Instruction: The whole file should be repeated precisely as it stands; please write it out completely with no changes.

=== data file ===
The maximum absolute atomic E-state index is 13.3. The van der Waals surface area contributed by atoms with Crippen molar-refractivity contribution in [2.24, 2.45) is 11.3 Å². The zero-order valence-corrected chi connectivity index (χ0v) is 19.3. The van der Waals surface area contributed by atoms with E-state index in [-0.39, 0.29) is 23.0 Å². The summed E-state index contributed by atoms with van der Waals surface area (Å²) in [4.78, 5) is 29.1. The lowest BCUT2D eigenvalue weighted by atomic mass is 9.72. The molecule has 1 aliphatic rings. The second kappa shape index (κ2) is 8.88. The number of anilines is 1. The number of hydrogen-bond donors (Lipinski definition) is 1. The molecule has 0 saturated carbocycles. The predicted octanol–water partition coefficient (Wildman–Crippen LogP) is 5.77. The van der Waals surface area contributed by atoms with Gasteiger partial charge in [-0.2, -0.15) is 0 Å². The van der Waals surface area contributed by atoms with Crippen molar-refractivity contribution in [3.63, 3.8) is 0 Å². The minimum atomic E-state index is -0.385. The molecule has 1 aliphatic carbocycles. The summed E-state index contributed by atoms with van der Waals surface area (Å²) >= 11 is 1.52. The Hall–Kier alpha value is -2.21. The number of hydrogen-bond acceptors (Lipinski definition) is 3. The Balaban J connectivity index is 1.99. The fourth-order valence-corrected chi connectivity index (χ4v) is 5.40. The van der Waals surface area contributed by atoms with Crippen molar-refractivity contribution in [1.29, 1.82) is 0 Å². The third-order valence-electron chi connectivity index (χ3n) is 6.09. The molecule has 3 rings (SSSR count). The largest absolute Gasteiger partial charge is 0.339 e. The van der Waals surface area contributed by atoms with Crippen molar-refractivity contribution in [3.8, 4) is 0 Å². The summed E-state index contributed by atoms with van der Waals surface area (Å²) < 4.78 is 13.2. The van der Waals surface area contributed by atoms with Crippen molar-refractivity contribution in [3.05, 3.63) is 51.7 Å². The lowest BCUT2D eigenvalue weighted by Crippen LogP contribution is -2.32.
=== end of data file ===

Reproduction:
The maximum absolute atomic E-state index is 13.3. The van der Waals surface area contributed by atoms with Crippen molar-refractivity contribution in [2.24, 2.45) is 11.3 Å². The zero-order valence-corrected chi connectivity index (χ0v) is 19.3. The van der Waals surface area contributed by atoms with E-state index in [-0.39, 0.29) is 23.0 Å². The summed E-state index contributed by atoms with van der Waals surface area (Å²) in [4.78, 5) is 29.1. The lowest BCUT2D eigenvalue weighted by atomic mass is 9.72. The molecule has 1 aliphatic rings. The second kappa shape index (κ2) is 8.88. The number of anilines is 1. The number of hydrogen-bond donors (Lipinski definition) is 1. The molecule has 0 saturated carbocycles. The predicted octanol–water partition coefficient (Wildman–Crippen LogP) is 5.77. The van der Waals surface area contributed by atoms with Gasteiger partial charge in [-0.2, -0.15) is 0 Å². The van der Waals surface area contributed by atoms with Crippen molar-refractivity contribution in [3.63, 3.8) is 0 Å². The minimum atomic E-state index is -0.385. The molecule has 1 aliphatic carbocycles. The summed E-state index contributed by atoms with van der Waals surface area (Å²) >= 11 is 1.52. The Hall–Kier alpha value is -2.21. The number of hydrogen-bond acceptors (Lipinski definition) is 3. The Balaban J connectivity index is 1.99. The fourth-order valence-corrected chi connectivity index (χ4v) is 5.40. The van der Waals surface area contributed by atoms with Crippen molar-refractivity contribution in [1.29, 1.82) is 0 Å². The third-order valence-electron chi connectivity index (χ3n) is 6.09. The molecule has 3 rings (SSSR count). The largest absolute Gasteiger partial charge is 0.339 e. The van der Waals surface area contributed by atoms with Crippen molar-refractivity contribution in [3.8, 4) is 0 Å². The summed E-state index contributed by atoms with van der Waals surface area (Å²) < 4.78 is 13.2. The van der Waals surface area contributed by atoms with Crippen molar-refractivity contribution in [3.05, 3.63) is 51.7 Å². The lowest BCUT2D eigenvalue weighted by Crippen LogP contribution is -2.32.